Therapy Areas: Cardiovascular
COVID-19 Pandemic Dramatically Increased Out-of-Hospital Cardiac Arrest Cases and Deaths in New York City
19 June 2020 - - The COVID-19 pandemic in New York City caused a surge in out-of-hospital cardiac arrests and deaths, according to a study co-authored by researchers at Albert Einstein College of Medicine, Montefiore Health System, and the Fire Department of the city of New York (FDNY).

The study, published online in JAMA Cardiology, found a three-fold increase in out-of-hospital non-traumatic cardiac-arrest cases in March and April 2020 compared to the same period in 2019.

On the worst day, April 6, cardiac arrests peaked at 305 cases, an increase of nearly 10-fold compared with the same day one year earlier.

The mortality rate for cardiac-arrest cases also rose, from 75 % in 2019 to more than 90 % during the same period in 2020.

The study used data from the New York City emergency medical services system.

Run by the FDNY, it is the largest and busiest EMS system in the US, serving a population of more than 8.4m people and responding to more than 1.5m calls annually.

Data was analyzed for patients 18 years or older with out-of-hospital cardiac arrest who received EMS resuscitation from March 1, 2020 (when the first case of COVID-19 was diagnosed in New York City) through April 25, 2020 (when EMS call volume had receded to pre-COVID-19 levels).

For comparison, cardiac-arrest data was also analyzed for the same time period during 2019.

Between March 1 and April 25, 2020, 3,989 patients underwent EMS resuscitation attempts for out-of-hospital cardiac arrests, compared to 1,336 patients who were treated during that period in 2019.

Compared with cardiac arrests in 2019, cardiac arrests occurring during the pandemic were associated with several risk factors.

On average, the 2020 patients were older (average age of 72 vs. 68 for the 2019 cardiac-arrest patients); less likely to be white (20% white vs. 33%); more likely to have hypertension (54% vs. 46%); more likely to have diabetes (36% vs. 26%); more likely to have physical limitations (57% vs. 48%); more likely to have cardiac rhythms that don't respond to defibrillator shocks (92% vs. 81%); and more likely to die (90% vs 75%).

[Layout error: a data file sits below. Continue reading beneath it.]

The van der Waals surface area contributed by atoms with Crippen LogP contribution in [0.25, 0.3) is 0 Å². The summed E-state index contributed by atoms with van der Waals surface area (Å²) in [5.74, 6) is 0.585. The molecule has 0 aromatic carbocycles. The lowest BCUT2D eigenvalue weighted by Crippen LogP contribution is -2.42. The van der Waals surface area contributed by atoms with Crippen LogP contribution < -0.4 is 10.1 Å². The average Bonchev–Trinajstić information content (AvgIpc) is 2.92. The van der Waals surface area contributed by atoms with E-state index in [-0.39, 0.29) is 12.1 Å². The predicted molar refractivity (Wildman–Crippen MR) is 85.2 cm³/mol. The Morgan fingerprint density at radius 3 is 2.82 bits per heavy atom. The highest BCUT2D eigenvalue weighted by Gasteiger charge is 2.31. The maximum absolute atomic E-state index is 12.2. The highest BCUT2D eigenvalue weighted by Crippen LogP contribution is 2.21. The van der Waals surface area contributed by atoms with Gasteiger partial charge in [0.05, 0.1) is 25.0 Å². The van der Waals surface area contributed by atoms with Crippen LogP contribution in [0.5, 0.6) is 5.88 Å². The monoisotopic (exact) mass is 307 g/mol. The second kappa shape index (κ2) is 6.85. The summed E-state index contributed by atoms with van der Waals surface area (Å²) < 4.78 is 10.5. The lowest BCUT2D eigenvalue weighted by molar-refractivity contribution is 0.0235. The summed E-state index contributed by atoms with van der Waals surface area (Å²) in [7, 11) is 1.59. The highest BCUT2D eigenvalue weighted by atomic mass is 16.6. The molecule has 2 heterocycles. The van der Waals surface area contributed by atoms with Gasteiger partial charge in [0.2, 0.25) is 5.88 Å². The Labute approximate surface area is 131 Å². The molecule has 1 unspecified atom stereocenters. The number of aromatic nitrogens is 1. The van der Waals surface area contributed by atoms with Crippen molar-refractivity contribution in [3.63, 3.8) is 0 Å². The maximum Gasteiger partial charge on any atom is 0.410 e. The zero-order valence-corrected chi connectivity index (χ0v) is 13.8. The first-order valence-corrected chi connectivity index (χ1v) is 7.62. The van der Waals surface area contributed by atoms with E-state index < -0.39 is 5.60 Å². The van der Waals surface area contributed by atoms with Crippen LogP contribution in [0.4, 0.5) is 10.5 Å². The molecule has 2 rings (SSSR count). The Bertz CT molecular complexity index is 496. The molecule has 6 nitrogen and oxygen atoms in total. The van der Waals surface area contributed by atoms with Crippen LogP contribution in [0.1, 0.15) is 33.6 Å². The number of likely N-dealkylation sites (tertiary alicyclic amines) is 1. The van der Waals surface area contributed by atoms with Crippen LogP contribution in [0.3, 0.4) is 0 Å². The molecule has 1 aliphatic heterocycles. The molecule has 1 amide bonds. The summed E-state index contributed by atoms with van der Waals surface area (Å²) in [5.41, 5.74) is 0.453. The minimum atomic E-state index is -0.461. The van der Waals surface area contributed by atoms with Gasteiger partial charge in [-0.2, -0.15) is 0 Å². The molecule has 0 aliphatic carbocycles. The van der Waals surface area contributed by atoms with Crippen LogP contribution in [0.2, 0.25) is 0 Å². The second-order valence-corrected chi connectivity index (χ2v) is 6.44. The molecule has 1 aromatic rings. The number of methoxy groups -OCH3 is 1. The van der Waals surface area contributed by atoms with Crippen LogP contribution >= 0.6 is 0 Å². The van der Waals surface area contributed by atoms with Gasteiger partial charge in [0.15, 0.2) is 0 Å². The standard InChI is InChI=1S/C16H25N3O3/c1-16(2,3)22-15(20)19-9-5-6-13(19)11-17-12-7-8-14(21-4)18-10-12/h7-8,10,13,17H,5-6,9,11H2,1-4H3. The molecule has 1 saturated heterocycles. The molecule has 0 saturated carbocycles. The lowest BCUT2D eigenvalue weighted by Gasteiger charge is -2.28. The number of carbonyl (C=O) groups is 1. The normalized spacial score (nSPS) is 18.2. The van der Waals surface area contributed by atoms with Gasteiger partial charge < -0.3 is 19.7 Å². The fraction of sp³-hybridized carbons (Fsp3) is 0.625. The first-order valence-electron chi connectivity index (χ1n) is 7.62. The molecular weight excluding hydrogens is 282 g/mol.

Why might a respiratory disease like COVID-19 trigger heart problems? In addition to overwhelming pneumonia and acute respiratory failure, COVID-19 damages the lining of blood vessels, leading to blood clots that can trigger heart attacks even in people with no previous cardiopulmonary diseases.

The study is titled "Characteristics Associated With Out-of-Hospital Cardiac Arrests and Resuscitations During the Novel Coronavirus Disease 2019 Pandemic in New York City." Other authors are: Pamela H. Lai, M.D., Ph.D., M.Sc., and Elizabeth A. Lancet, Dr.P.H. M.P.H., from FDNY; Michael D. Weiden, M.D. M.S., from FDNY and NYU Langone; and Mayris P. Webber, Dr.P.H. M.P.H.; Rachel Zeig-Owens, Dr.P.H., M.P.H.; and Charles B. Hall, Ph.D., all from Einstein-Montefiore and FDNY.

Albert Einstein College of Medicine is a center for research, medical education and clinical investigation. During the 2019-20 academic year, Einstein is home to 724 M.D. students, 158 Ph.D. students, 106 students in the combined M.D./Ph.D. program, and 265 postdoctoral research fellows. The College of Medicine has more than 1,800 full-time faculty members located on the main campus and at its clinical affiliates.


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